OpenPrinting News - July 2020

11 minute read

NEW: The OpenPrinting web site got comments sections

Our web pages, these news posts but also most other pages have a comments section now. So you can leave your comment about the page in the comments section at the bottom.

Google Summer of Code 2020

The first evaluations have ended and all the 15 students for the Linux Foundation have passed, including the 7 for OpenPrinting.

Most of our 7 students also gave a short introduction to their project on this month’s OpenPrinting tele conference.

Some student’s work reports for the first month:

Mohit Mohan

Hi everyone,

I am Mohit Mohan, junior at IIT Kanpur in the CSE department. I am a GSoC student this year working with Open Printing on the project “Speed/Scaling optimisation of cups-browsed”. As the first coding period completed a few days back, I wanted to inform you all about what I did in that time.

But first a bit about the problem with cups-browsed. The cups-browsed is a very useful tool for networks with large numbers of printers, but as it discovers the printers on the network one by one, so as the number of printers increases, the time taken to create a queue for all of them greatly increases.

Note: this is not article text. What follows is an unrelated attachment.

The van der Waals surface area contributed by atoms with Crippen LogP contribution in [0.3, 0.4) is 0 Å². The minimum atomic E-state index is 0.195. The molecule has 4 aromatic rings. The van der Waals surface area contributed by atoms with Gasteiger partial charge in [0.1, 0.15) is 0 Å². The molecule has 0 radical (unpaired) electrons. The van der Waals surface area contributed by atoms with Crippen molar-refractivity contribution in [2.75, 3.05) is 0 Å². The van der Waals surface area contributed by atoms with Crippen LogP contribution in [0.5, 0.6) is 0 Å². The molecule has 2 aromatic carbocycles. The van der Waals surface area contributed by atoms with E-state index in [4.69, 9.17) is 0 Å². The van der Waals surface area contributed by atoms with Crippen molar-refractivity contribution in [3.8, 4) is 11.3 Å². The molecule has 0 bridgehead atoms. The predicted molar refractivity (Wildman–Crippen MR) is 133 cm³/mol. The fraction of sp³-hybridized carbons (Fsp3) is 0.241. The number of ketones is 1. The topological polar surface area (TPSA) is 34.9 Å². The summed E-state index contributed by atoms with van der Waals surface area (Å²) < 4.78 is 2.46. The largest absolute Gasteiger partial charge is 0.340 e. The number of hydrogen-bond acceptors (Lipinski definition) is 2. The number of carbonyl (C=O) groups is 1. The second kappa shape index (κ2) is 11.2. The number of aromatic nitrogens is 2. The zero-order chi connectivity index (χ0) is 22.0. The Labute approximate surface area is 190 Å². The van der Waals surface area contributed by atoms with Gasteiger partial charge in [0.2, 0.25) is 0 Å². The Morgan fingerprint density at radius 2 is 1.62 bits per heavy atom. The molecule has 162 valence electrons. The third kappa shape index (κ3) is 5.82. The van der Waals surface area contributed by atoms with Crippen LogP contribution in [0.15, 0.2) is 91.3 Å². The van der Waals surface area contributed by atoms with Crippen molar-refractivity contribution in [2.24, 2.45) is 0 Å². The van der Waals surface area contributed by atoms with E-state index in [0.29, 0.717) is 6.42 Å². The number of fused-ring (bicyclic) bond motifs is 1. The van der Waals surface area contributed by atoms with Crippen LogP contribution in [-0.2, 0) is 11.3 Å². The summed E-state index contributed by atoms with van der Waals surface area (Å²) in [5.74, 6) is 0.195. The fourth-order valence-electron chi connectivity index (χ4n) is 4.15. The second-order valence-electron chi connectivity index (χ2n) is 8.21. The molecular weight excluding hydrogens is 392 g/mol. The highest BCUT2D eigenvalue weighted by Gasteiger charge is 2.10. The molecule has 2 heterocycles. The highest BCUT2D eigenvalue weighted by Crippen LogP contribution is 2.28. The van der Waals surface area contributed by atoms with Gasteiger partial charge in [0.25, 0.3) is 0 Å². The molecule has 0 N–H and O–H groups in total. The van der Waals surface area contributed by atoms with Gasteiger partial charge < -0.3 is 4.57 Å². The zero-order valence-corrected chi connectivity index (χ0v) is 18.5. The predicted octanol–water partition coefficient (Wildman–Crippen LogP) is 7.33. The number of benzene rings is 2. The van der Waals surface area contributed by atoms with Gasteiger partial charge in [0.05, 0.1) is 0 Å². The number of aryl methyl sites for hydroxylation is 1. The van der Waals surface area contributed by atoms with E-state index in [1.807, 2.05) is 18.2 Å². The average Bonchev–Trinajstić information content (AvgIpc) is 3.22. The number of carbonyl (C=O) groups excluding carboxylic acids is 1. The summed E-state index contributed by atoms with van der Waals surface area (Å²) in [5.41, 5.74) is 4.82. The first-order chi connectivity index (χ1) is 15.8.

To understand more about this issue I tested cups-browsed with different numbers of printers to find out how much time it takes to create queues. Next thing to find out was where it was taking most time. To do that I found out time taken by some of the important functions during a queue creation. From the results it was quite clear that update_cups_queues() was taking the most time. This function actually creates the queue.

As my mentors Till Kamppeter and Deepak Patankar suggested I looked at where it was taking most of the time in update_cups_queues(), and found out that it was cupsGetNamedDest(), which is a part of CUPS API to get a specific destination from the list of available destinations. We tried all available alternatives, but none of them worked faster than it, so in the end we decided to stay with it. You can find the above results at

I also created a design document for implementing multi-threading in cups-browsed. You can find it here.

In the next phase I am working on implementing multi-threading in cups-browsed.

Jai Luthra

[…] here’s my progress with PAPPL.

  • Device discovery via DNSSD, SNMP.
  • Command line interface (papplMainloop)
  • PCL driver (CUPS rastertohp) example

Next for work is the packaging and documenting the driver.

Google Season of Docs 2020

During the last months was also the time window for the technical writer’s applications and we got actually many applications, also for the 2 OpenPrinting projects. Some of the candidates were already interacting with us while writing up their proposals.

Linux Foundation Mentorship Program